Thigh Abscess Secondary to Intra-Abdominal Pathologic Conditions

Three Cases Progressing to Necrotizing Fasciitis

Arife Simsek, MD


Wounds. 2021;33(9):226-230. 

In This Article


Abscess of the groin, gluteus, and thigh may spontaneously arise from surrounding soft tissues, or it may be a sign of intraperitoneal, retroperitoneal, or pelvic pathologic conditions.[3,5–7] The abdominal contents may drain to the groin and down into the thigh directly through the subcutaneous tissues or via the psoas sheath, femoral canal, sacrosciatic notch, pudendal canal, and obturator foramen.[4,6]

Thigh abscesses have a wide range of clinical presentations. Thus, they are subject to misinterpretation, which may cause delays in management, especially when subspecialty consultations are not well directed to the appropriate department. This study demonstrated that delays in surgical and radiologic consultations and incorrect assessment of the clinical urgency contributed to increased mortality in patients with thigh abscesses. The 3 cases reported arose from colorectal perforation to the retroperitoneum, resulting in an infection spreading down to the thigh. All patients had undergone previous colorectal surgery for malignancy, and all 3 presented with a deep, vague pain in the back or hip area that spread down to the buttock and leg. Patients' symptoms were misinterpreted as a nonspecific complaint in case 1, vertebral disk herniation in case 2, and urinary tract infection in case 3, which led to diagnostic delays of 2 or more days. Additionally, inadequate consultation processes led to surgical delays of 2 or more days. Two patients were initially treated with percutaneous drainage based on the surgeon's preference, while 1 patient underwent surgery for thigh abcesses. Failure of percutaneous drainage required surgery in both patients with persistent symptoms. Negative pressure wound therapy is a form of treatment that promotes wound healing via application of subatmospheric pressure through a sealed vacuum system consisting of a suction pump, tubing, and a dressing; it removes excess exudate and increases blood supply.[8] In this case study, NPWT was used as a component of wound management. The reasons for NPWT application included failed surgery and the presence of NF. Application of NPWT was not possible in case 2 due to the rapid death of the patient following surgical debridement of NF.

As noted previously, the mortality rate in patients with thigh abscesses arising from intra-abdominal pathologic conditions is 34% in cases in which both the preceding pathologic condition and the thigh abscess are treated.[4] However, the mortality rate can reach 93% in cases that are managed locally without attention to the underlying causes.[4] In case 1 reported herein, percutaneous drainage was performed to manage abdominal abscess, but it was not as effective as the surgeons had hoped. In case 2, definitive surgery was delayed due to the patient's refusal and misdiagnosis. In case 3, definitive surgery was performed too late to prevent NF.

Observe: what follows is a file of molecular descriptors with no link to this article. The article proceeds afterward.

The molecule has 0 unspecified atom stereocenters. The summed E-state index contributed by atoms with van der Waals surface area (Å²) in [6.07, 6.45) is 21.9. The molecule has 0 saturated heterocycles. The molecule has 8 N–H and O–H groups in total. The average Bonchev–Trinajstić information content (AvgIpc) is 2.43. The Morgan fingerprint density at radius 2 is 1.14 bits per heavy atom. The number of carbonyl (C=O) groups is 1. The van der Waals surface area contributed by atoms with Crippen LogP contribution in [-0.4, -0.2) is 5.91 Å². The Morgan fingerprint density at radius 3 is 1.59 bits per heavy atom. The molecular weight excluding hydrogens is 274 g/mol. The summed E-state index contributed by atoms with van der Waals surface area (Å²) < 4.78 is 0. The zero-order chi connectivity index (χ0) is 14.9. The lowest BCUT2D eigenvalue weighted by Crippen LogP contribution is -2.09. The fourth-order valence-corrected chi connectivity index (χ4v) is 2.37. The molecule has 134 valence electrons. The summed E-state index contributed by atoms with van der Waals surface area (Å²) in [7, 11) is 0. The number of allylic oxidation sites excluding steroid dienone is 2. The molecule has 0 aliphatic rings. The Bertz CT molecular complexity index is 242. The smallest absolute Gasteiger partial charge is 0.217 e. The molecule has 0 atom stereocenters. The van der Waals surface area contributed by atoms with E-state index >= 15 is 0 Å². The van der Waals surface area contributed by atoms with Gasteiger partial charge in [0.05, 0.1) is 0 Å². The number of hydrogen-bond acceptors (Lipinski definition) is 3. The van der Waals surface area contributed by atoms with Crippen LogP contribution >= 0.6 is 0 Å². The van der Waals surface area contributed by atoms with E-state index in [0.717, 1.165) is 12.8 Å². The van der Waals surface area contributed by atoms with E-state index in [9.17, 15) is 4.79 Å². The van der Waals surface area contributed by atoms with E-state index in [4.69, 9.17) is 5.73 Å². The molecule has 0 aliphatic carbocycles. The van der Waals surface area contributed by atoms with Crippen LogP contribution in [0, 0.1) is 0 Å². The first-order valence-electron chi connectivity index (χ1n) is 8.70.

Although this was a small case series without a comparator, it could be concluded that thigh abscesses arising from intra-abdominal pathologic conditions should not be treated locally. Failed NPWT indicates that the elimination of the underlying pathologic condition was necessary. It might be possible to infer that percutaneous drainage should not be the treatment of choice for a secondary intra-abdominal pathologic condition; instead, definitive surgery should be performed immediately. The underlying pathologic condition may only be defined intraoperatively, as stated previously.[4] Hsieh et al[9] successfully managed a thigh abscess in a patient with ruptured retrocecal appendicitis, with timely surgical intervention for both the thigh abscess and intra-abdominal pathologic condition. They[9] stated that surgery is advantageous over percutaneous drainage in patients with conditions such as perforated appendicitis, diverticulitis, or malignancy. Lal et al[10] also successfully treated a patient with a perforated appendicitis, but surgery for the intra-abdominal pathologic condition was delayed because of diagnostic problems. Although an attempt at definitive therapy was made, Rotstein et al[4] reported mortality in 2 cases. They concluded a delay in diagnosis was responsible for mortality. Mair et al[11] reported a mortality rate of 50% in 4 patients with thigh abscess secondary to colon cancer. Both wide local drainage and fecal diversion were performed in 3 patients, and 1 patient was treated with local drainage.

Prompt diagnosis and immediate surgical intervention are the keys to successful outcomes in a patient with NF; extension of the necrotizing infection beyond the urogenital and/or anorectal triangle has been independently associated with mortality.[12,13] Unfortunately, all 3 patients died of overwhelming sepsis, reflecting poor prognosis in this group of patients, especially when definitive surgery was delayed. This study recommended strategies aimed at improving the education of health care practitioners about NF, especially in patients with thigh abscess originating from an intra-abdominal pathologic condition.